Did you know it takes more than a box, bees, and a love of honey to keep bees? Whether you are a hobbyist or a commercial beekeeper it involves a lot of work and depending on where you live you might have the odds stacked against you. Our friends over at Lawn Love recently put together a ranking of the best and worst states to keep bees. Keep reading to see where your state ranks! (Florida is number 4.)
Gardens across the U.S. are buzzing with hobbyist and professional beekeepers.
But the location of your colony can sweeten or sour your beekeeping journey.
Lawn Love ranked 2022’s Best States for Beekeeping.
We looked at several metrics, such as total honey production, number of active bee colonies, beekeepers’ salaries, and honey suppliers. We also considered colony losses and whether the state protects honeybees from harmful neonics.
Use our rankings and in-depth analysis to get a taste of some of the sweetest states for beekeeping in the nation.
Results in depth
Golden Cali nectar
Home to 1,600 species of native bees, California brings home the gold for also being the leading player in the (non-native) honeybee industry. The Golden State scored sweet points in every metric, earning first place in the Establishments and Support ranks.
Bees are swarming across Cali, thanks to the state’s suitable climate, thriving agricultural industry, and high level of biodiversity. Around 2 million beehives make their way to Cali each year through migratory beekeeping to help with food production.
Agriculture isn’t always friendly to our winged friends, but this state has introduced policies to protect them from harmful neonics.
California is so dedicated to saving bees that they have legally classified bees as fish in order to extend endangered species protections to our bee-loved flying invertebrates.
(Honey)combing through the Midwest
Worker bees must work extra hard in North Dakota (No. 3), which yielded more than 28,000 pounds of honey in 2021 — the most of any state.
This comes as no surprise, considering the state is buzzing with active apiaries. Honeybees thrive on the grasslands’ wildflower nectar every spring and summer, before migrating to warmer climates in the fall and winter.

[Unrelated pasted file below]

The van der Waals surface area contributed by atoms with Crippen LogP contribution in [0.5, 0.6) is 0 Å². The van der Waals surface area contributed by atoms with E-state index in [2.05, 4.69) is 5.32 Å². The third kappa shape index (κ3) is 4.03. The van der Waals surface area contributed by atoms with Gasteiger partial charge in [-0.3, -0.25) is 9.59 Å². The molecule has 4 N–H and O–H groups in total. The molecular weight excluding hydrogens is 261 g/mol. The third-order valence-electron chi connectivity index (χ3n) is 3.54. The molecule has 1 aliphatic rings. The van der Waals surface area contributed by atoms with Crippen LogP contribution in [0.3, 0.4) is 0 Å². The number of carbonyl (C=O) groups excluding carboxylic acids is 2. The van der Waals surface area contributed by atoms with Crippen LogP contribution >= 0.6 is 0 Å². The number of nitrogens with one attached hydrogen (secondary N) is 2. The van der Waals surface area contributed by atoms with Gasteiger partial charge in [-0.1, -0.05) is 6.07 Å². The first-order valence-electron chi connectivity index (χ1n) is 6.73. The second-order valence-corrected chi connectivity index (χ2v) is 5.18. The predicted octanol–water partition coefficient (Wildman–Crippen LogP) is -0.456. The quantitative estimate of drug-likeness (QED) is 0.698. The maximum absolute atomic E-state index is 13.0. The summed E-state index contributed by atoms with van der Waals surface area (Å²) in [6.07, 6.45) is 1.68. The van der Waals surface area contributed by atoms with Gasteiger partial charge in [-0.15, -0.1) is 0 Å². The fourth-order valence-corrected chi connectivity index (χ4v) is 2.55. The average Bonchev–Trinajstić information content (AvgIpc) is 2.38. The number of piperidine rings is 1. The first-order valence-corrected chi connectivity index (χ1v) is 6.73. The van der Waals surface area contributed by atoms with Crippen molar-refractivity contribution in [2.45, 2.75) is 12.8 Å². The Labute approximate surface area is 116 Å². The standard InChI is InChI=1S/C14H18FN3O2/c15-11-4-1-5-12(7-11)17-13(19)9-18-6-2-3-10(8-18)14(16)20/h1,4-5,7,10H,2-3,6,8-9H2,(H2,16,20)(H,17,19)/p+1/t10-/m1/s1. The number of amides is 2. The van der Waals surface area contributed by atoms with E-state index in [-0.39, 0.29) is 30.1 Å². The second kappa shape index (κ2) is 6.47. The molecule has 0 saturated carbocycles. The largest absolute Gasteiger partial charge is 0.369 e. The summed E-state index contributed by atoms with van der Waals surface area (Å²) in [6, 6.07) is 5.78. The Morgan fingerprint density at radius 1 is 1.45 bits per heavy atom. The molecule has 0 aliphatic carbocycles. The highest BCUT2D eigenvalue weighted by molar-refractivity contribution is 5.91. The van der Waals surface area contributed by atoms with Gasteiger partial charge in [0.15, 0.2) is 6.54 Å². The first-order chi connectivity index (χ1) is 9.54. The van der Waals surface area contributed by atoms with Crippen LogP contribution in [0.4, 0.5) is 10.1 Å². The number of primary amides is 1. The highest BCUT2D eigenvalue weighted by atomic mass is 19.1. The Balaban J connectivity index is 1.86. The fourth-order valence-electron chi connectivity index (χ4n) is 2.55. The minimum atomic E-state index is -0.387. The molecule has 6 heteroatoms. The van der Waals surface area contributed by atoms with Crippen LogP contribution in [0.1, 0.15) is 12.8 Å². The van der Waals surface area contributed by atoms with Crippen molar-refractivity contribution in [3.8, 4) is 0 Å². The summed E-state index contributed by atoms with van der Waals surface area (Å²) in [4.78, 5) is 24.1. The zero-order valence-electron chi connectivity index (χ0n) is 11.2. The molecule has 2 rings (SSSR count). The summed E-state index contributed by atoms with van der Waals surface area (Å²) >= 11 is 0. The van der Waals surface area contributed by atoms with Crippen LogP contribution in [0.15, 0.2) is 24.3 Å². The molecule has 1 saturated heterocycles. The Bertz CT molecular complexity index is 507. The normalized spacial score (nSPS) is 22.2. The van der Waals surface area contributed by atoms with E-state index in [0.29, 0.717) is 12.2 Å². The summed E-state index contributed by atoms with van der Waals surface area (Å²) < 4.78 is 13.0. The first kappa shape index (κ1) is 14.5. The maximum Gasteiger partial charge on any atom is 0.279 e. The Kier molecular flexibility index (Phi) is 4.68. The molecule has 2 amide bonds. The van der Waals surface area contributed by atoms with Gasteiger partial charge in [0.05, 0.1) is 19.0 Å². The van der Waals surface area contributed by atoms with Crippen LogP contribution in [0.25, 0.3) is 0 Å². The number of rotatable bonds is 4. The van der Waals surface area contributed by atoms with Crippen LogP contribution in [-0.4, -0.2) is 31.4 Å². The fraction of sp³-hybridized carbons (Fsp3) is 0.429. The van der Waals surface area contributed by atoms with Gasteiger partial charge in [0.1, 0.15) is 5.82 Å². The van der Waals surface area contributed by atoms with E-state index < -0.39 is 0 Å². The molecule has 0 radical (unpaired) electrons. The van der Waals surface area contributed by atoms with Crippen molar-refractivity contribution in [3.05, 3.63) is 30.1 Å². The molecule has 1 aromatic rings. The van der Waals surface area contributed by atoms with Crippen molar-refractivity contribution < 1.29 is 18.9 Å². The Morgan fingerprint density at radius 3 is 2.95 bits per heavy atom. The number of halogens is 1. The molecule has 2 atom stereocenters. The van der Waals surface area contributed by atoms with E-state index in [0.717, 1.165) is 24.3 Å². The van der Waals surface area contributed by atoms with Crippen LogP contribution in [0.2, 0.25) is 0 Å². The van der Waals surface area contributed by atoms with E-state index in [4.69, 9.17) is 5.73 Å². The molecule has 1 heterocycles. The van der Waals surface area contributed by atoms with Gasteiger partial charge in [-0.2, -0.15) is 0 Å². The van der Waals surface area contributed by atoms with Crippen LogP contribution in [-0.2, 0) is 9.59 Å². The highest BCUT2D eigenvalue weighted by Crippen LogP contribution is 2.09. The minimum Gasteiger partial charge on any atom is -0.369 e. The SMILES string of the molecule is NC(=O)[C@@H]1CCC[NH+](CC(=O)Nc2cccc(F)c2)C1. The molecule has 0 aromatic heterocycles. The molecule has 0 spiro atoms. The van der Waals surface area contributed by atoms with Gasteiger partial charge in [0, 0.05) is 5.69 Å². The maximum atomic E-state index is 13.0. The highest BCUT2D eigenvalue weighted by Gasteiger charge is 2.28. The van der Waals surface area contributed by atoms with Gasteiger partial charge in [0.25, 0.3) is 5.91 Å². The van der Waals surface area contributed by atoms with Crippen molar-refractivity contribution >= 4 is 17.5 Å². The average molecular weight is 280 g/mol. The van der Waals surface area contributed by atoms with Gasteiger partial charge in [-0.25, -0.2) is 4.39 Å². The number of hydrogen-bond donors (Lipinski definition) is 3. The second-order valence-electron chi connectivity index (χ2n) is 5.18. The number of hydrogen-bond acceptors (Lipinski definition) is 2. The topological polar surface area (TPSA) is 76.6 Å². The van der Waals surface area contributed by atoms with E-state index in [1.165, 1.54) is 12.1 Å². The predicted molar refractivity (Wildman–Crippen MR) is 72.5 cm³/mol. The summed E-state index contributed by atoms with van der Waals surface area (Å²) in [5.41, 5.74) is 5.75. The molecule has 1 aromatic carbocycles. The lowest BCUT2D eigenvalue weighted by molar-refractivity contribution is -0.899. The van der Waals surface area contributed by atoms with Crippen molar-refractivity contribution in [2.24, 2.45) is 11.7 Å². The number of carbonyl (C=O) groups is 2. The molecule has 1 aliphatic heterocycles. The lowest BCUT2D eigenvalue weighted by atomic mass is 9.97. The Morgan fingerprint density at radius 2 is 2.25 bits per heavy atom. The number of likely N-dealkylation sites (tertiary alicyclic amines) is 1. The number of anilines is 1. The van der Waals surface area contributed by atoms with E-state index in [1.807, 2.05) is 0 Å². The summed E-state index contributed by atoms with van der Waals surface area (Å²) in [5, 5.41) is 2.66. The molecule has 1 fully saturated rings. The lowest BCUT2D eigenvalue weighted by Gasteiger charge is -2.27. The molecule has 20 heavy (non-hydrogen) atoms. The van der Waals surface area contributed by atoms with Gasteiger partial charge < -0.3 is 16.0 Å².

No other region comes close to the Flickertail State’s production levels, but several other Midwest states fared well, including Ohio (No. 6) and Michigan (No. 7), both of which stood out for their abundant honey suppliers and farmers markets selling honey.
Unfortunately, the Midwest isn’t always the best — these states fail to meet the call to save the bees. Each state above was stung for lack of protective legislation, while Nebraska (No. 40) fell all the way to the bottom, failing to impress in any category.
Buzzing balances along the Atlantic
Sticky East Coast states take up nearly half of the top 10 Best States for Beekeeping spots, with various perks for commercial and sideliner beekeepers.
New York (No. 2) brings home the bronze overall, with a boost from bee-friendly legislation and the highest average beekeeper salary. Florida (No. 4) impressed in the rankings with abundant honey production and minimal yearly colony loss.
Virginia (No. 9) and North Carolina (No. 10) trail just a few steps behind, thanks to high marks in Support, Establishments, and Earning Potential. North Carolina has the most beekeeping associations in the nation, while Old Dominion boasts the highest price per pound of honey.
Dry and quiet in the desert
You’d expect Utah (No. 39) — nicknamed “The Beehive State” — to be a bit more bee-friendly. Unfortunately, Utah has some of the highest average rates of colony loss, losing an average of more than 70% of its honeybee population between 2020 and 2021.
Utah and Arizona (No. 38) disappoint with unimpressive scores across the board. While native desert bees might thrive there, the desert isn’t an ideal spot for starting a hive of honeybees, which require long bloom times in order for pollination to be effective.
We ranked 40 U.S. states from best to worst (1-40) for beekeeping based on their overall scores (out of 100 points), averaged across the weighted metrics listed below.
Ten states plus the District of Columbia were excluded from our sample due to lack of available data from the U.S. Department of Agriculture.
Bee Culture, Bee Informed Partnership, Environment America, Indeed, LocalHarvest, National Honey Board, U.S. Bureau of Labor Statistics, and U.S. Department of Agriculture
Portions of the this article and graphics reprinted from https://lawnlove.com/blog/best-states-for-beekeeping/